Spring Spirit 2016 Summaries (1)

If you couldn’t make it to Spring Spirit this year you missed a lot—like Bruce Hale singing to us (really). Or maybe you were there but missed a few sessions because you couldn’t be in two or three places at once. (And if you CAN be in two or three places at once, call me, I have questions.) Anyway, don’t fret! We’ve got you covered. Our volunteers have written lots of summaries for your notes, or to give you a few more reasons to make sure you get there in 2017!

by Chad Hunter


Writing For Children: Everything You Needed to Know (But Didn’t Know to Ask) with JaNay Brown-Wood, Gayle Pitman, Jessica Taylor, and Stephanie Garber by Jen Garrett

Imagine being taught by four fabulous authors in one sitting! That’s what happened on Friday night when JaNay Brown-Wood, Gayle Pitman, Jessica Taylor, and Stephanie Garber answered all the questions we didn’t know to ask about children’s books.

First, JaNay and Gayle explained the ins and outs of picture books using examples and tips. They showed a realistic timeline for a children’s book author and showed how perseverance often outweighs talent.

Then, Jessica and Stephanie took the floor and wowed us with their list of “Dos and Don’ts” that apply to all children’s books, but especially to middle grade and young adult.

Afterward there were a few minutes for questions, and we all walked out with more info than could possibly have fit in an hour and a half. But somehow they managed!


Creating a World in 800 Words or Less with Alexis O’Neill by Jen Garrett

Alexis O’Neill led us in an exercise of world building for picture book writers. We learned to push ourselves beyond the first 10 ideas or even the first 20, because those are likely the most common ideas. Then she helped us increase our sensory writing, cut the fat, and hook our reader with vivid verbs. “If you only revise one thing,” she told us, “revise for verbs.”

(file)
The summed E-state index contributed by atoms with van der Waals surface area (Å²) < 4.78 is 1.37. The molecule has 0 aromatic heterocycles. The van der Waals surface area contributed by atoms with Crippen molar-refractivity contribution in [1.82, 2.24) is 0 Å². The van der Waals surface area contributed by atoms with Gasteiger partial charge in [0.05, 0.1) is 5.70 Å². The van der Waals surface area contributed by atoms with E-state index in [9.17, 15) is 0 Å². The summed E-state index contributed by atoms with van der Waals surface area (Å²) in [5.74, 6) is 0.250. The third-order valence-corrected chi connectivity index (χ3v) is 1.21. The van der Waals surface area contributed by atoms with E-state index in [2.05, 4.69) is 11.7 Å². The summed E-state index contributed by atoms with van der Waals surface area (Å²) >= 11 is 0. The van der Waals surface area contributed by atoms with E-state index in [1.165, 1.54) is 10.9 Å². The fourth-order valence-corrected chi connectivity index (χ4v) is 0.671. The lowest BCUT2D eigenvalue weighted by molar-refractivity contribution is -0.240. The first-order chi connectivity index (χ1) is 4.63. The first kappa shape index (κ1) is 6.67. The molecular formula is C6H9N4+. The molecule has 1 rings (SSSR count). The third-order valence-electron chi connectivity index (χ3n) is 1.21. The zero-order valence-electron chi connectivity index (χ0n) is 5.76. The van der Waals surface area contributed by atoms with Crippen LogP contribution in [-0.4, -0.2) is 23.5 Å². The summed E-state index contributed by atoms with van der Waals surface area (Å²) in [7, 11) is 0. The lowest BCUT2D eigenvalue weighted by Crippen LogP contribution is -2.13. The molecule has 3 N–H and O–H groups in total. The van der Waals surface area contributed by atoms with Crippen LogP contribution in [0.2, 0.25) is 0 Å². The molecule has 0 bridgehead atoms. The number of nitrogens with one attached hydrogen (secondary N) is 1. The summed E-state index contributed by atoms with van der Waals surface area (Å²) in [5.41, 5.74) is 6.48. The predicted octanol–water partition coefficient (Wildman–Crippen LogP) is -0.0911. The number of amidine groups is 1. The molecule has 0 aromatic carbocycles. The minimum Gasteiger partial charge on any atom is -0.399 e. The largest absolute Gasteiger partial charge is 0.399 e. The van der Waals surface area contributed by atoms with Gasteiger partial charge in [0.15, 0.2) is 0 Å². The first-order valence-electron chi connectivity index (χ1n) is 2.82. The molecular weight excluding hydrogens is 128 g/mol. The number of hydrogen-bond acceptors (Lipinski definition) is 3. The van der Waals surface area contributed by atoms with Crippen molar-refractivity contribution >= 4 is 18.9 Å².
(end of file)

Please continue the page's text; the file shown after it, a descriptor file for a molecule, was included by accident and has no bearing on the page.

Using examples from her own books, Alexis helped us understand how literary devices can create a world. We learned about onomatopoeia, personification, rhythm and rhyme, plus many other tricks and tips for making our stories shine. After giving us this arsenal of writing tools, Alexis ended with some sage advice, “If it feels right for the story, try it out! If it doesn’t, get rid of it.”


The Business of School Visits: price, cost, negotiation, approach with Alexis O’Neill (Author) by Angelica Jackson
Author and speaker Alexis O’Neill shared some of her experiences from her many school visits—what can go wrong, and how to plan so things go right. One issue that got lots of discussion was how much to charge (spoiler—she does recommend that you charge for your visits), and how maintaining professionalism can go a long way to getting bookings.
Takeaway: For those who missed this one, I highly recommend checking out her websitehttp://schoolvisitexperts.com/ for a wealth of information on school visits for all age groups!

Indy Publishing: Added tasks, budgeting and accounting with Christina Mercer (Author & CPA)  by Angelica Jackson
Christina Mercer shared some of the steps along the way to Indy Publishing, along with some anecdotes from her own journey to independently publishing her novels and nonfiction title. The emphasis was on building your own publishing team of professionals: how to find and choose a quality editor, cover artist, and promotional tools, and how that will keep you competitive with traditionally-published titles.
Takeaway: Independent/self publishing has come a long way in the last several years, with several YA series really taking off, and there is a wealth of information out there to help you avoid scams (if you’re willing to put the work into research). Websites like http://indie-visible.com/ and Joel Friedlander’s http://www.thebookdesigner.com/ are great resources to start with.

Taxes, a working session with Christina Mercer (Author and CPA) by Angelica Jackson

Christina Mercer walked us through some of the important tax issues for authors and other creatives to be aware of, and discussed the pitfalls that can occur with sloppy accounting. The audience had lots of questions ready for Christina, and lots of “aha!” moments at her answers—which she kept as easy-to-understand as possible for the layperson. We left feeling not nearly as intimidated by record keeping and taxes!
Takeaway: Christina’s talk followed the structure of her book, Bean Counting for Authors: Helping Writers & Creative Business Owners Grasp Accounting & Taxes, which I recommend for a more in-depth coverage of accounting and taxes




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